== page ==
By Larry Dablemont
There wasn’t anything about that point to tell me it was any special hideout for bass. I knew I’d love to fish it sometimes when the wind wasn’t blowing across it. But that’s what you deal with on Canadian lakes. All the old time Canadian guides and experienced anglers I learned from 40 and 50 years ago said it over and over, “Fish the points, fish the points.”
‘Reefs’ they often called them, because sometimes, big boulders ran off them for 29 yards or more, then there would be a drop-off of perhaps 25 to 40 feet. In those drop-offs, in the fall, you found smallmouth, walleye, yellow perch and often crappie.
Only two of those four species of fish were found in Canada in 1900. Can you guess which two? I will tell you at the end of this column.
I had trailered my boat from Lake of the Woods to a small lake only five miles away. It was only about a mile wide and three miles long but Tinker Helseth’s son-in-law, Dallas, said it was a good lake for smallmouth bass. Back in August, he told me about a reef jutting out from a bank which had underwater boulders under the surface a few feet. You could see them in the clear water and if you worked top-water Rapala lures over them while sitting out aways on the lake, you could see smallmouth from 10 to 15 inches long came up and whack those lures like a Lynx going after a pine marten. The strikes were vicious, not a lot of surface commotion, just a flash of gold or brown, and a four-inch lure sucked under. With that, four-pound line stretched taut and an ultralight rod bent nearly double. The water was still and deep to each side of those boulders, little wind on an August afternoon and it was wonderful.
A smallmouth bass that was 12- to 15- inches long was a battler on my light rod. But I drifted out a little to the end of the reef and decided that I might catch a big walleye in that deep water around me. So I tied on a jig and retrieved a dead minnow out of a bucket I had brought along. You catch most of your walleye on jigs and minnows in that Lake of the Woods region.
Walleye seldom hit a dead one, but bass and crappie will. In just a few seconds off the end of that reef, I lifted my jig off the bottom a few inches and felt a weight on the line so I set the hook into the jaw of a hefty fish. At the time I was using that same light spinning outfit with four-pound line that was a year and a half old. I know better than to do that, but it seemed strong enough. The bass in the depths below me fought hard and I gave him line by loosening my drag. I could do that because in the depths of 25 or 30 feet there was nothing he could get around to help him escape, or so I hoped. But I desperately wanted to see that fish.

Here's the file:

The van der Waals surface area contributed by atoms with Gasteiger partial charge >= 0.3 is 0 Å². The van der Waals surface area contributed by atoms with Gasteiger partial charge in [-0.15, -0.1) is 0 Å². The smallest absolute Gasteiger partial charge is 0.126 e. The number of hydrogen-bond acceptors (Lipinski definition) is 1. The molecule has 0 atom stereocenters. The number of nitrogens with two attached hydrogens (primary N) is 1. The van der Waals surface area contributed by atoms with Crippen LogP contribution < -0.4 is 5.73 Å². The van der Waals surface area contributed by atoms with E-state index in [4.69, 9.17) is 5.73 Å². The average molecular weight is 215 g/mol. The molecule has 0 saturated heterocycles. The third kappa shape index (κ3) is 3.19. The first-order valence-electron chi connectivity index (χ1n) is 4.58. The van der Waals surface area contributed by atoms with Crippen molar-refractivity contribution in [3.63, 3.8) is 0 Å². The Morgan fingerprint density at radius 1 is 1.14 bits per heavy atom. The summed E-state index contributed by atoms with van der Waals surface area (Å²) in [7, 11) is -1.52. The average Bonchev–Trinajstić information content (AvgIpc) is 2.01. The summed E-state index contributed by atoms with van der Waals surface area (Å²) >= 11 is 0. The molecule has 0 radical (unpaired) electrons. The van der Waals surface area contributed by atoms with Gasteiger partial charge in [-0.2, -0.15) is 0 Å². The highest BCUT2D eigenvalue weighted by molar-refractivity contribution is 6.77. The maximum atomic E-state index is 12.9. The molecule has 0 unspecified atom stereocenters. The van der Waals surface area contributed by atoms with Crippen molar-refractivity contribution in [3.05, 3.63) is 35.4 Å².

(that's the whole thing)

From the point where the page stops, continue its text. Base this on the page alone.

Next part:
It is easy to tell a big bass from a big walleye in Canada after 40 some years of hooking each. I knew what he was, but I didn’t know how big he was. In a few minutes I did.
He seemed to tire and the arc in that light rod eased a little. Fishermen dream of a fight like that, maybe a six-pound bass, easily well over five. And finally there he was, surrendering to lay on his side, not a dark brown bass like I so often see in the Ozarks, but a light bronze or golden color.
On the other side of my boat I had a nice-sized dip net, but the big bass seemed whipped so I just reached down to grab his jaw, seeing the jig firmly embedded in the side of his mouth. He’d be released anyway, the fight was over, but I couldn’t wait to get a picture of this bass, at least 20 to 21 inches in length.
My thumb had just touched his lip when he mustered one last lunge, burrowing toward the depths and snapping the line with his last effort. I have measured a lot of lunker bass, both black and brown , and you don’t catch a lot of bass longer than that one, even in the Ozarks. He was broad-shouldered, shaped like a football rather than long and lean as our Ozark smallmouth are. What was really exceptional was not his length, but his width. I think he was seven inches or so below the dorsal fin and thick as my grandma’s biscuits! I tipped my cap to him and told him I would be back in October.
So last Monday on my birthday, I kept my promise. That is when I wound up on that windy point; about forty yards from the end of the reef where the golden bass had taken that jig away from me. The wind encountered each October was prevalent, and I used it to take me over the point again and again. On every pass I caught a bass between 15 and 20 inches, but not that big one. Maybe he lay in the depths telling other lunkers like him to beware of that rubber lure. Some didn’t listen. But for a few hours, it was the best birthday I can remember. In all the years of going to Canada, I have never seen the equal to it. I believe a lone angler like me could easily catch a couple hundred smallmouth there. Lots would be smaller; the lake has plenty of eight- to 10-inch brownies that pester you to death while you pursue their grandparents. If there is no photo of a bass with this column, you can see a 19 inch golden smallmouth and other Canada photos on your computer. www.larrydablemontoutdoors.blogspot.com.
I’ll write more about my 10-day October trip to Northwest Ontario, fishing, hunting grouse and geese, and enjoying the mildest October they have ever had. And I will tell you more about the fish, including smallmouth and crappie, which once did not exist in Canada anywhere.
EDITOR’S NOTE: Larry Dablemont is an outdoor writer from Bolivar, Mo.